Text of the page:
This past week I slipped into that bubble of Zen travel time, where my thoughts are my own and sights and sounds out of my normal experience. A job took me to White Plains, and, not appreciating high speeds, passing tractor-trailer trucks, or city interchanges, I made the decision to take a bus.
To start off, I caught the bus from Dysarts in Herman to Boston. This involved a 3am departure from home. Then a second 3:20am departure from home after I retrieved my handbag. Here I learned that easily half the seats are labeled “Handicapped,” and if you can score one of these you have all kinds of leg room. In Boston I managed to get on the 11:20 bus instead of having to hang around South Station for several hours. I walked up to the driver, who looked like Busta Rhymes from “Finding Forrester,” and asked if I could use my ticket on the earlier bus. “Sure, why not!” Later I found out that this was the “Supah Local” bus. We stopped not only in the cities – Providence, Hartford, New Haven and the like – but also at various casinos along the way. A woman behind the driver gave him directions to Foxwoods when he took a wrong turn. She also gave driving instructions to several other people who called her. She may have been the Angel of Lost Ways, but she was also loud. We picked up a young man and his violently green-cased cello, going on to NYC. There was a man who brought on a spear decorated with owl feathers. There was an Eastern Bloc couple who rushed off the bus at every stop and came back with small bags of potato chips. Six and a half hours later I pulled into White Plains. It was still light out. An express bus would have taken a bit more than half that time.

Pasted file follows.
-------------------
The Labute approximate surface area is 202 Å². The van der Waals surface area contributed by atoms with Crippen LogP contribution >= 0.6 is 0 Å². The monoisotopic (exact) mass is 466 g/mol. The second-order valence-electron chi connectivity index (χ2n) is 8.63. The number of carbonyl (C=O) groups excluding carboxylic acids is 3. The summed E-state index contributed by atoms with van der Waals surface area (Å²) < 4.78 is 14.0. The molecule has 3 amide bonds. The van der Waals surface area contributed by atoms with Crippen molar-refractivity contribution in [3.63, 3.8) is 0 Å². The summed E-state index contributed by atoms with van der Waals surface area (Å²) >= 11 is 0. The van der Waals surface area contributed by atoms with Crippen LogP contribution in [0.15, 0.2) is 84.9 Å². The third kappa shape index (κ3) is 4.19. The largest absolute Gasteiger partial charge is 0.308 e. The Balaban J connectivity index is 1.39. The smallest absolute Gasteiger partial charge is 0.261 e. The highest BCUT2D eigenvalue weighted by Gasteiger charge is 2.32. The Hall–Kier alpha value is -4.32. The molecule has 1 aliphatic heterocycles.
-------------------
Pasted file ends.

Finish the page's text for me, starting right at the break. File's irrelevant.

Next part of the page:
I knew that I was heading south to be part of a writing team, and wondered if anyone on the bus was on the same journey. I found out the next day that I had not been alone and that we had tentatively identified each other as fellow writers. If others in the team were astounded when they heard about my trip south, they were horrified when they learned what I had planned for a return trip. “Danger, Will Robinson!” they cried.